Nicole Kidman Had A Crazy Reaction To Shooting The Big Little Lies Finale

Photo: Taylor Hill/FilmMagic.
HBO's Big Little Lies is one of the most harrowing television series to emerge in the past year. The show detailed the seemingly pristine lives of mothers in Monterey, California. Of course, there was turmoil behind their facades, their lives riddled with violence and smothered in claustrophobia. Nicole Kidman's character Celeste, a mother of two young boys, endured a violent rape scene. The scene itself is painful to watch; for Kidman, it was apparently just as painful to film. During a roundtable with The Hollywood Reporter, Kidman explained that the scene left her feeling "humiliated."
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"I remember lying on the floor in the last episode, being in my underwear and having just been really thrown around. I just lay on the floor. I couldn't get up," Kidman said. Actresses Oprah Winfrey, Jessica Lange, Elisabeth Moss, Chrissy Metz, and Reese Witherspoon also participated in the roundtable, which eventually turned to "sex scene" talk. Witherspoon joked that after filming intimate scenes, actors give each other an athlete's "good game." But that wasn't the atmosphere after Kidman's scene on Big. After feeling vulnerable and exposed, the actress went home and took out her energy in an unexpected way.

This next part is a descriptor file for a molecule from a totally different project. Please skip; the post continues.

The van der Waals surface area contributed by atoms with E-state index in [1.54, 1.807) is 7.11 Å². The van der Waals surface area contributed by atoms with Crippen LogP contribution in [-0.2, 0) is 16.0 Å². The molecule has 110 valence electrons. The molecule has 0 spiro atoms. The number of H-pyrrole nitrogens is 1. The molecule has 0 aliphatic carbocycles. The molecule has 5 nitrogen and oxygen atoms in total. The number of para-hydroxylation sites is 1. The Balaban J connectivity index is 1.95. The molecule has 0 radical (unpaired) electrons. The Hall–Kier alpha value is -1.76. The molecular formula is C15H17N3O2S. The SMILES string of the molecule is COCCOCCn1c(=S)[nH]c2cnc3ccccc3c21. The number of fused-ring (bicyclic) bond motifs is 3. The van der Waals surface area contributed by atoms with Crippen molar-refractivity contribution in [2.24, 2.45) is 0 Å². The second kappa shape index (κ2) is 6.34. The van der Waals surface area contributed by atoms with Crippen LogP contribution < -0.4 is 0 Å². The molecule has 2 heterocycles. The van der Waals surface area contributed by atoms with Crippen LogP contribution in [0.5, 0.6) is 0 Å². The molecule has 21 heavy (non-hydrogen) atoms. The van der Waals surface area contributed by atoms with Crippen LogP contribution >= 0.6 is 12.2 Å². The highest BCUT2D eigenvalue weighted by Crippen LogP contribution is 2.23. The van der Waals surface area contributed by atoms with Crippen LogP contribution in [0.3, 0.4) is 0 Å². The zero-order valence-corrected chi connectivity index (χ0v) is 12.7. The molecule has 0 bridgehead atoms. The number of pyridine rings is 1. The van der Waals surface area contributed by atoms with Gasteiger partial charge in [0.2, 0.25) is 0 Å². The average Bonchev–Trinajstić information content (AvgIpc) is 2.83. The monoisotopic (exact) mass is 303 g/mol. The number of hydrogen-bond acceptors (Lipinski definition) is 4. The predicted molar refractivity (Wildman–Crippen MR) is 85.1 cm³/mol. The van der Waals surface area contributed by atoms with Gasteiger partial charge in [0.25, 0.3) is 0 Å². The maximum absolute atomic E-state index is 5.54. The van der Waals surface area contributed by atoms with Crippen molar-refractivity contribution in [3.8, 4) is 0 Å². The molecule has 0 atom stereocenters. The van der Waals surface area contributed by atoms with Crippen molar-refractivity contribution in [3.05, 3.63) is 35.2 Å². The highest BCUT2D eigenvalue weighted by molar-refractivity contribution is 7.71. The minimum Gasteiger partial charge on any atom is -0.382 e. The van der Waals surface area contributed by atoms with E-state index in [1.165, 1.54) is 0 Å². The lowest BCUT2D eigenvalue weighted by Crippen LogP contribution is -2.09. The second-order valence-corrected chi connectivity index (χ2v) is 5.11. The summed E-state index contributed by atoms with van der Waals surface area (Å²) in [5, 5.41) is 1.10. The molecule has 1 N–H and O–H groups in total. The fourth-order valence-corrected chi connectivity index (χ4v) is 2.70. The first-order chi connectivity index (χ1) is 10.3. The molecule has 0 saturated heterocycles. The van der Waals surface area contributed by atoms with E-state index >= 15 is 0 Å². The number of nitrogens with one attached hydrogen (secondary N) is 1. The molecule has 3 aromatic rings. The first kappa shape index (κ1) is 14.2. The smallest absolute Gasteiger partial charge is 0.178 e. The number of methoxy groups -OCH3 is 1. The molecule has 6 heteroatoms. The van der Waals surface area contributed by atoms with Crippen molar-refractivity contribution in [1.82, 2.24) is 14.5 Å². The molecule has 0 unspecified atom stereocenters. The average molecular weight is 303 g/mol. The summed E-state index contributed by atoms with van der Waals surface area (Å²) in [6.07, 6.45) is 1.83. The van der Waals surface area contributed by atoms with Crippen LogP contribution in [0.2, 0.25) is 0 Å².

"I just felt completely humiliated and devastated. And angry inside. I went home and I threw a rock through a glass door."
Witherspoon corroborated the story, recounting the moment when Kidman called her.
"We were staying at a hotel and she called me and she says, 'I've just done the craziest thing.' She got home from work and she had one of these horrible scenes and she goes, 'I couldn't get into my hotel room so I threw a rock through the window,'" Witherspoon said.
Kidman added, "I was obviously holding all that rage and what had been done."
Non-performers might think that the tough stuff gets left on set or behind the camera, that when the director yells, "cut!" everything returns to the natural order. But that's not always the case.
"We're not machines, and we are expected to turn it on and off, and sometimes it's the most maddening aspect of what we do," Witherspoon explained.
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